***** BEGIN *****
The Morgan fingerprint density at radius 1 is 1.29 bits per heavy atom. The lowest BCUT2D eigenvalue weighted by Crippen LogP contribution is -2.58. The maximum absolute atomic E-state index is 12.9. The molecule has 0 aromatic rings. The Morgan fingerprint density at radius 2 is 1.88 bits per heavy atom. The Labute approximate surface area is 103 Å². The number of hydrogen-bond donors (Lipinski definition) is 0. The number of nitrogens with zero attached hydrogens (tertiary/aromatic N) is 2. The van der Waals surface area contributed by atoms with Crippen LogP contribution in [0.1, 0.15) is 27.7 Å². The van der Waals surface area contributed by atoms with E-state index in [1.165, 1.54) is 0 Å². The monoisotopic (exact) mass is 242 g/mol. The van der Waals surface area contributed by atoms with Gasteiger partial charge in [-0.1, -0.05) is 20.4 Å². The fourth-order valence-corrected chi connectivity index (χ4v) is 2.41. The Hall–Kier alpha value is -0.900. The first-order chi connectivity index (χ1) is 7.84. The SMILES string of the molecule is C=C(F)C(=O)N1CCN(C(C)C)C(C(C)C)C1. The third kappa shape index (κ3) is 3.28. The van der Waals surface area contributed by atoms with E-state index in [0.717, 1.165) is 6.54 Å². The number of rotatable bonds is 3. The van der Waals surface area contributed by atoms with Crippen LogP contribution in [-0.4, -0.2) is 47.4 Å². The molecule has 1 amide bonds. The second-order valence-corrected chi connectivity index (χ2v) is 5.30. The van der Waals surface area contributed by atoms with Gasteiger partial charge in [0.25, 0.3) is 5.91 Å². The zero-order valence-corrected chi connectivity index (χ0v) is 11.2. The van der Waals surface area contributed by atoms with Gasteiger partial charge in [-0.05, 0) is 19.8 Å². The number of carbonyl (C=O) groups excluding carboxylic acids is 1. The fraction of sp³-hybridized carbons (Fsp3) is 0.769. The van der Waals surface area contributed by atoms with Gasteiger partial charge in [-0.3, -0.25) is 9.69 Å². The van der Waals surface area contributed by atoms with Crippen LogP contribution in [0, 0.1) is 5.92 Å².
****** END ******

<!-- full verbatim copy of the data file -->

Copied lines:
The Morgan fingerprint density at radius 1 is 1.29 bits per heavy atom. The lowest BCUT2D eigenvalue weighted by Crippen LogP contribution is -2.58. The maximum absolute atomic E-state index is 12.9. The molecule has 0 aromatic rings. The Morgan fingerprint density at radius 2 is 1.88 bits per heavy atom. The Labute approximate surface area is 103 Å². The number of hydrogen-bond donors (Lipinski definition) is 0. The number of nitrogens with zero attached hydrogens (tertiary/aromatic N) is 2. The van der Waals surface area contributed by atoms with Crippen LogP contribution in [0.1, 0.15) is 27.7 Å². The van der Waals surface area contributed by atoms with E-state index in [1.165, 1.54) is 0 Å². The monoisotopic (exact) mass is 242 g/mol. The van der Waals surface area contributed by atoms with Gasteiger partial charge in [-0.1, -0.05) is 20.4 Å². The fourth-order valence-corrected chi connectivity index (χ4v) is 2.41. The Hall–Kier alpha value is -0.900. The first-order chi connectivity index (χ1) is 7.84. The SMILES string of the molecule is C=C(F)C(=O)N1CCN(C(C)C)C(C(C)C)C1. The third kappa shape index (κ3) is 3.28. The van der Waals surface area contributed by atoms with E-state index in [0.717, 1.165) is 6.54 Å². The number of rotatable bonds is 3. The van der Waals surface area contributed by atoms with Crippen LogP contribution in [-0.4, -0.2) is 47.4 Å². The molecule has 1 amide bonds. The second-order valence-corrected chi connectivity index (χ2v) is 5.30. The van der Waals surface area contributed by atoms with Gasteiger partial charge in [0.25, 0.3) is 5.91 Å². The zero-order valence-corrected chi connectivity index (χ0v) is 11.2. The van der Waals surface area contributed by atoms with Gasteiger partial charge in [-0.05, 0) is 19.8 Å². The number of carbonyl (C=O) groups excluding carboxylic acids is 1. The fraction of sp³-hybridized carbons (Fsp3) is 0.769. The van der Waals surface area contributed by atoms with Gasteiger partial charge in [-0.3, -0.25) is 9.69 Å². The van der Waals surface area contributed by atoms with Crippen LogP contribution in [0, 0.1) is 5.92 Å².